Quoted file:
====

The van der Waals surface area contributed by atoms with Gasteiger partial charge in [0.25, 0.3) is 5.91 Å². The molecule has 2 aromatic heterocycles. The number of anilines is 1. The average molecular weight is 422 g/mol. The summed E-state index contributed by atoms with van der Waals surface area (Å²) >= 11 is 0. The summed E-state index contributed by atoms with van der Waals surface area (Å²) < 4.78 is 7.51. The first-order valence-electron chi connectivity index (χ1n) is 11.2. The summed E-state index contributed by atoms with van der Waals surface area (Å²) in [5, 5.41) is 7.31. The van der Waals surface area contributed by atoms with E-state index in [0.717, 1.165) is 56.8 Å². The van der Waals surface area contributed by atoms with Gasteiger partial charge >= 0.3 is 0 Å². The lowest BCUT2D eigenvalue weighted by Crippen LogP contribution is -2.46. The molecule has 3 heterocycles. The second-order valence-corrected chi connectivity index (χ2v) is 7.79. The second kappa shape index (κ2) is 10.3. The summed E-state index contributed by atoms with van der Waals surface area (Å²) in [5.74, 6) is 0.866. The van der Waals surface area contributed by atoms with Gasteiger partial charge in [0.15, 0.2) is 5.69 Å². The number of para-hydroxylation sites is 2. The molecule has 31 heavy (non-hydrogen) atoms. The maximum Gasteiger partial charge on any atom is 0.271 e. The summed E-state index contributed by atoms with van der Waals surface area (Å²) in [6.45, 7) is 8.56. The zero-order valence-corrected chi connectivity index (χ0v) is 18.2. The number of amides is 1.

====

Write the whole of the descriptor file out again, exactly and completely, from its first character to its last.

The van der Waals surface area contributed by atoms with Gasteiger partial charge in [0.25, 0.3) is 5.91 Å². The molecule has 2 aromatic heterocycles. The number of anilines is 1. The average molecular weight is 422 g/mol. The summed E-state index contributed by atoms with van der Waals surface area (Å²) >= 11 is 0. The summed E-state index contributed by atoms with van der Waals surface area (Å²) < 4.78 is 7.51. The first-order valence-electron chi connectivity index (χ1n) is 11.2. The summed E-state index contributed by atoms with van der Waals surface area (Å²) in [5, 5.41) is 7.31. The van der Waals surface area contributed by atoms with E-state index in [0.717, 1.165) is 56.8 Å². The van der Waals surface area contributed by atoms with Gasteiger partial charge >= 0.3 is 0 Å². The lowest BCUT2D eigenvalue weighted by Crippen LogP contribution is -2.46. The molecule has 3 heterocycles. The second-order valence-corrected chi connectivity index (χ2v) is 7.79. The second kappa shape index (κ2) is 10.3. The summed E-state index contributed by atoms with van der Waals surface area (Å²) in [5.74, 6) is 0.866. The van der Waals surface area contributed by atoms with Gasteiger partial charge in [0.15, 0.2) is 5.69 Å². The number of para-hydroxylation sites is 2. The molecule has 31 heavy (non-hydrogen) atoms. The maximum Gasteiger partial charge on any atom is 0.271 e. The summed E-state index contributed by atoms with van der Waals surface area (Å²) in [6.45, 7) is 8.56. The zero-order valence-corrected chi connectivity index (χ0v) is 18.2. The number of amides is 1.